Explainer: China stimulated hard in 2020 in an effort to keep its economy in positive territory following the outbreak of COVID-19. Given full-year growth of just 2.3% in 2020, its "more than 6%" target is considered conservative, with the lower base effect (at least a full quarter of 2020 was heavily impacted by pandemic shutdowns) making higher year-on-year growth more achievable.

The Wrap: This is a game that will be very familiar to China's Premier Li Keqiang and President Xi Jinping. They inherited the mess that followed the enormous post-financial crisis stimulus in 2008, and ended up tightening the fiscal and monetary spigots too hard, too quickly. The goal, again, is to 'rebalance' the Chinese economy away from the steel-intensive secondary sector, but they'll be taking baby steps this time around. Setting a conservative growth target gives them some room to manoeuvrer.

What that means for Australia's public finances remains to be seen. Iron ore – a key ingredient in steel making – contributes billions of dollars in annual revenue via company tax and royalties for the Commonwealth and Western Australian state governments, respectively.

Tech Wrap: NFThe What?

A flying poptart cat that farts rainbows sold for six figures.
YouTube/Nyan Cat

Beeple – the alias of artist Mike Winkelmann – auctioned a piece of art last week that eventually sold for $69 million. Sums of that magnitude are not unusual in the art world, although this certainly was. You see, no art was actually sold: what was exchanged was a non-fungible token – or NFT – on the Ethereum blockchain.

Explainer: Remember CryptoKitties? This is basically the same concept, with people buying and selling "a digital certificate of the tweet, unique because it has been signed and verified by the creator". CryptoKitties are back, by the way: a flying Pop-Tart meme cat token recently sold for $US600,000.

The Wrap: Beeple retains the original piece of art and the copyright to it. The buyer, an anonymous crypto investor who goes by the pseudonym MetaKovan, now owns a digitally autographed version of it. Maybe one day someone will pay us several million dollars for the NFT of this post...

Corona Wrap: Two separate community outbreaks

A doctor in Brisbane and a quarantine worker in Sydney tested positive for COVID-19 over the weekend.

Brisbane: The doctor had not been vaccinated but no breach has been discovered. Hospitals, prisons, aged care and disability services in the Greater Brisbane area were sent into a 72-hour lockdown on Saturday. All close contacts have, so far, tested negative. A lockdown in Brisbane is also a low risk at this stage, as it was reported that the infected doctor only spent a small amount of time in the community and got tested quickly.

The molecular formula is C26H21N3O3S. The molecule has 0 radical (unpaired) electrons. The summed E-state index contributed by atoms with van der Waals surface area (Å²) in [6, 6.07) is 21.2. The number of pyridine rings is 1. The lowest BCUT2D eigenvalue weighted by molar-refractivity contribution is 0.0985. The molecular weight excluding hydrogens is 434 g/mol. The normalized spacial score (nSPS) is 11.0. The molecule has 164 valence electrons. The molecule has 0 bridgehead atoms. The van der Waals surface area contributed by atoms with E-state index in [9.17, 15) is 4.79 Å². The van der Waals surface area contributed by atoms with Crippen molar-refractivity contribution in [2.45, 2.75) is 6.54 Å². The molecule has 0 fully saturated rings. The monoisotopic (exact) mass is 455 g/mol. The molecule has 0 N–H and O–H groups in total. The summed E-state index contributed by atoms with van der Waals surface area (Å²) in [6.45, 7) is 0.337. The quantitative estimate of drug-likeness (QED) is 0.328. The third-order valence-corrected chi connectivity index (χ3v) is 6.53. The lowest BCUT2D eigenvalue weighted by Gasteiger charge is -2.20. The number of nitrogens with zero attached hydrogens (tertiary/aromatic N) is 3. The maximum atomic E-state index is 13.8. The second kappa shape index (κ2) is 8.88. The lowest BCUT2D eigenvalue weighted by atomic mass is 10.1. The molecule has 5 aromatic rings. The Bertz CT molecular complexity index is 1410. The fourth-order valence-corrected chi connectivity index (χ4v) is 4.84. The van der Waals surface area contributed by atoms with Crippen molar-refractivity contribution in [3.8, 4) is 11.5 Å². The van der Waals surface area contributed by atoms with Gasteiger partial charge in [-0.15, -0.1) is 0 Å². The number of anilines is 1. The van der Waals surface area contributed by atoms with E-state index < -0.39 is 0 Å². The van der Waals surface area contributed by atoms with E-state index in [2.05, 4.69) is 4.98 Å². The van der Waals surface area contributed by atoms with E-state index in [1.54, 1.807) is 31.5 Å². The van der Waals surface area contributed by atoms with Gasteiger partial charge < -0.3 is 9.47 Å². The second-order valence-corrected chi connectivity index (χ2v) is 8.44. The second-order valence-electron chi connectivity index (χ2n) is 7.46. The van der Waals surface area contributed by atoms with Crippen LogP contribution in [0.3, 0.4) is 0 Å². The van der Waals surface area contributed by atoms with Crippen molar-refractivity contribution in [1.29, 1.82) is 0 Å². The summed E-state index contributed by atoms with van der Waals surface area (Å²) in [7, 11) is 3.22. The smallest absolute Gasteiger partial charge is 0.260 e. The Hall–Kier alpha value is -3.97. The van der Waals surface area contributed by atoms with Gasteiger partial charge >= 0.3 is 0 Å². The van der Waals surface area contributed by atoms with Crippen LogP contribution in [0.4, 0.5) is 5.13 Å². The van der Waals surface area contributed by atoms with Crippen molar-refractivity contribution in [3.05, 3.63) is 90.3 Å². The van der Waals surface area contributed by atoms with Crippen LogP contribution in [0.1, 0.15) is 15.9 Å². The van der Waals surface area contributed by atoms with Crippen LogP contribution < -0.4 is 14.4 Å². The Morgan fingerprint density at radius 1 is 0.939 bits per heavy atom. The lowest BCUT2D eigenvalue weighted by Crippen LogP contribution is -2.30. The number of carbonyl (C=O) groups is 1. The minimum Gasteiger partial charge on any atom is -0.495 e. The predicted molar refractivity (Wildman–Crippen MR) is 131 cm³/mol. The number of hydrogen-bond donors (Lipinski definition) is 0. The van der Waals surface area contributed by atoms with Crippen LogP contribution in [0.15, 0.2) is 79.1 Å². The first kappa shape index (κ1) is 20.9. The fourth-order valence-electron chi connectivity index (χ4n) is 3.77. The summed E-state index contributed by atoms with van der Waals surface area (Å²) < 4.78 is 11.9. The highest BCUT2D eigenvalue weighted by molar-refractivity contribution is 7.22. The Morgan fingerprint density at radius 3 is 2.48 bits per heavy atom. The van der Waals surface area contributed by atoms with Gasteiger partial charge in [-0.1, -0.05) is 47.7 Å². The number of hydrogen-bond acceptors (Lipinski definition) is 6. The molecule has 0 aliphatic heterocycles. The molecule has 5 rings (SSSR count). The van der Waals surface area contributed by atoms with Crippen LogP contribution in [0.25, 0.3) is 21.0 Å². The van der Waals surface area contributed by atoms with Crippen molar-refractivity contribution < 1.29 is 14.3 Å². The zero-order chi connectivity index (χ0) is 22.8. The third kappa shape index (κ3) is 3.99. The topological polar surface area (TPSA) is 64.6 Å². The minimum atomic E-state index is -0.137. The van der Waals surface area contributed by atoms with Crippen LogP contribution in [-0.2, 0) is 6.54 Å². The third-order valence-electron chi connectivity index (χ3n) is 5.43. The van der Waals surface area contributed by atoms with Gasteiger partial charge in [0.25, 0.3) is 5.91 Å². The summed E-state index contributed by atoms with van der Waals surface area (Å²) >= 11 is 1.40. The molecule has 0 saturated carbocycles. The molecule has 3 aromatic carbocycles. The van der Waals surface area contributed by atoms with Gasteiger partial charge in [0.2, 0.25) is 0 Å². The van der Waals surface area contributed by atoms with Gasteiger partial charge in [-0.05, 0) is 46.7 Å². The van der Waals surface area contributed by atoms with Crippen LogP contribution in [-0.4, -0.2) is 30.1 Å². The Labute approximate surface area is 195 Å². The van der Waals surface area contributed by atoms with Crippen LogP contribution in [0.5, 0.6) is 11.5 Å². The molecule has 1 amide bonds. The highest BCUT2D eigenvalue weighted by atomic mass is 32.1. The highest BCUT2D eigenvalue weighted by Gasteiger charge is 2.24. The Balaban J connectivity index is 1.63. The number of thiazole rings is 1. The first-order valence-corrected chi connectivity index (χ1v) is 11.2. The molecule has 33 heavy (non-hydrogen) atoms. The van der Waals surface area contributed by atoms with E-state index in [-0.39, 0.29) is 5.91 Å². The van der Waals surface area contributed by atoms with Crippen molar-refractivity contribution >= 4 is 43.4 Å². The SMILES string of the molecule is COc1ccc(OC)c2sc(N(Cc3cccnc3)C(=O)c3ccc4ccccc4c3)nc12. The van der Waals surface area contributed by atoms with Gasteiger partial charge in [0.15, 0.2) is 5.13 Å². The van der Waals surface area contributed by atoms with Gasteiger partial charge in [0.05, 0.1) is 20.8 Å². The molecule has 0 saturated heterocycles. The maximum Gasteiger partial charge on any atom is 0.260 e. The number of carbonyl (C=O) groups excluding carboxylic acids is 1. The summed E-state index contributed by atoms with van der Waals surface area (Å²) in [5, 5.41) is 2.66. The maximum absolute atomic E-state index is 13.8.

Sydney: The hotel quarantine worker that tested positive for COVID-19 on Saturday night had recently been vaccinated. However, vaccines take weeks to become fully efficacious. Contact tracing and genome sequencing are underway. It's unlikely that Sydney will go into a lockdown, given the government's confidence in its contact tracing regime and the known source of this infection.

The Wrap: The most immediate risk is that state borders go up again. Unfortunately, COVID-19 outbreaks and restrictions are going to be a part of our lives at least until early 2022, as Australian governments will err on the side of caution as the world emerges from the pandemic. While Canberra may be 'pretty confident' that we'll all have at least our first dose of the vaccine by the end of October, as with all government programmes, it will likely run over time and over budget.

Elsewhere: Singapore is shaping up as one of the first Australian 'travel bubble' destinations. "Under the proposals, Australians would be allowed to travel to Singapore without approval from the home affairs department provided they have been vaccinated for coronavirus."

Random Wrap: Twins!

Some famous twins.
ABC iView

A record 1.6 million twins are now being born every year, according to research published by scientific journal Human Reproduction. Commenting on the research, the ABC noted that:

"The study found that the rise of assisted reproductive technology in developed countries since the 1970s contributed to the rise in multiple births, as did mothers giving birth at an older age, when twinning rates are higher.

Increased use of contraception, women choosing to start families later in life, and lower overall fertility were also contributing factors."

The increase is entirely due to a higher incidence of fraternal twins (two separate fertilised eggs), with the number of identical twins remaining flat.